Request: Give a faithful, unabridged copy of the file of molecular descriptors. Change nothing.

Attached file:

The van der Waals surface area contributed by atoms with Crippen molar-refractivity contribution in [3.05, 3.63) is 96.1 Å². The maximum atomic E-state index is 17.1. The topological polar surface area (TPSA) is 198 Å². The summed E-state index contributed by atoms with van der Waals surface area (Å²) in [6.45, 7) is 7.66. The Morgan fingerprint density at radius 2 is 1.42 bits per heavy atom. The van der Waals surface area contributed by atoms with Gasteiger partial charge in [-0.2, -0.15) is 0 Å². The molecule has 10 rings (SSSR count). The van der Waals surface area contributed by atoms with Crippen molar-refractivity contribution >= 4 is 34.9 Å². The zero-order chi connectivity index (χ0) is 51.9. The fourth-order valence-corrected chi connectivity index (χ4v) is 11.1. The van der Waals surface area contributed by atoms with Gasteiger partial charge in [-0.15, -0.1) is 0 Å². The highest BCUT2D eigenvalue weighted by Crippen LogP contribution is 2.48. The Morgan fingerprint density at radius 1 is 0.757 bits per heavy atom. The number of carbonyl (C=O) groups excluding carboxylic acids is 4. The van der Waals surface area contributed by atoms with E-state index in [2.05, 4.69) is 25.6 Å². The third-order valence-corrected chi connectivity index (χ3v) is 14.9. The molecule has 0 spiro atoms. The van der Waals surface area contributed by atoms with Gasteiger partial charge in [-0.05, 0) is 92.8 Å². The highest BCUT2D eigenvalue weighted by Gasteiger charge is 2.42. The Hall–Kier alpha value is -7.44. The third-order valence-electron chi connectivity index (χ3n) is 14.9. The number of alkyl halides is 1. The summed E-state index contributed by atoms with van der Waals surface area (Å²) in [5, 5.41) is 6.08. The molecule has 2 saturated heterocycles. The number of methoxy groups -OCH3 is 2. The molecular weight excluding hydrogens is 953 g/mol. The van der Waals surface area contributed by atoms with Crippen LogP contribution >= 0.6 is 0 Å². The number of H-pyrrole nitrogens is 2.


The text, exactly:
The van der Waals surface area contributed by atoms with Crippen molar-refractivity contribution in [3.05, 3.63) is 96.1 Å². The maximum atomic E-state index is 17.1. The topological polar surface area (TPSA) is 198 Å². The summed E-state index contributed by atoms with van der Waals surface area (Å²) in [6.45, 7) is 7.66. The Morgan fingerprint density at radius 2 is 1.42 bits per heavy atom. The van der Waals surface area contributed by atoms with Gasteiger partial charge in [-0.2, -0.15) is 0 Å². The molecule has 10 rings (SSSR count). The van der Waals surface area contributed by atoms with Crippen molar-refractivity contribution >= 4 is 34.9 Å². The zero-order chi connectivity index (χ0) is 51.9. The fourth-order valence-corrected chi connectivity index (χ4v) is 11.1. The van der Waals surface area contributed by atoms with Gasteiger partial charge in [-0.15, -0.1) is 0 Å². The highest BCUT2D eigenvalue weighted by Crippen LogP contribution is 2.48. The Morgan fingerprint density at radius 1 is 0.757 bits per heavy atom. The number of carbonyl (C=O) groups excluding carboxylic acids is 4. The van der Waals surface area contributed by atoms with E-state index in [2.05, 4.69) is 25.6 Å². The third-order valence-corrected chi connectivity index (χ3v) is 14.9. The molecule has 0 spiro atoms. The van der Waals surface area contributed by atoms with Gasteiger partial charge in [-0.05, 0) is 92.8 Å². The highest BCUT2D eigenvalue weighted by Gasteiger charge is 2.42. The Hall–Kier alpha value is -7.44. The third-order valence-electron chi connectivity index (χ3n) is 14.9. The number of alkyl halides is 1. The summed E-state index contributed by atoms with van der Waals surface area (Å²) in [5, 5.41) is 6.08. The molecule has 2 saturated heterocycles. The number of methoxy groups -OCH3 is 2. The molecular weight excluding hydrogens is 953 g/mol. The van der Waals surface area contributed by atoms with Crippen LogP contribution >= 0.6 is 0 Å². The number of H-pyrrole nitrogens is 2.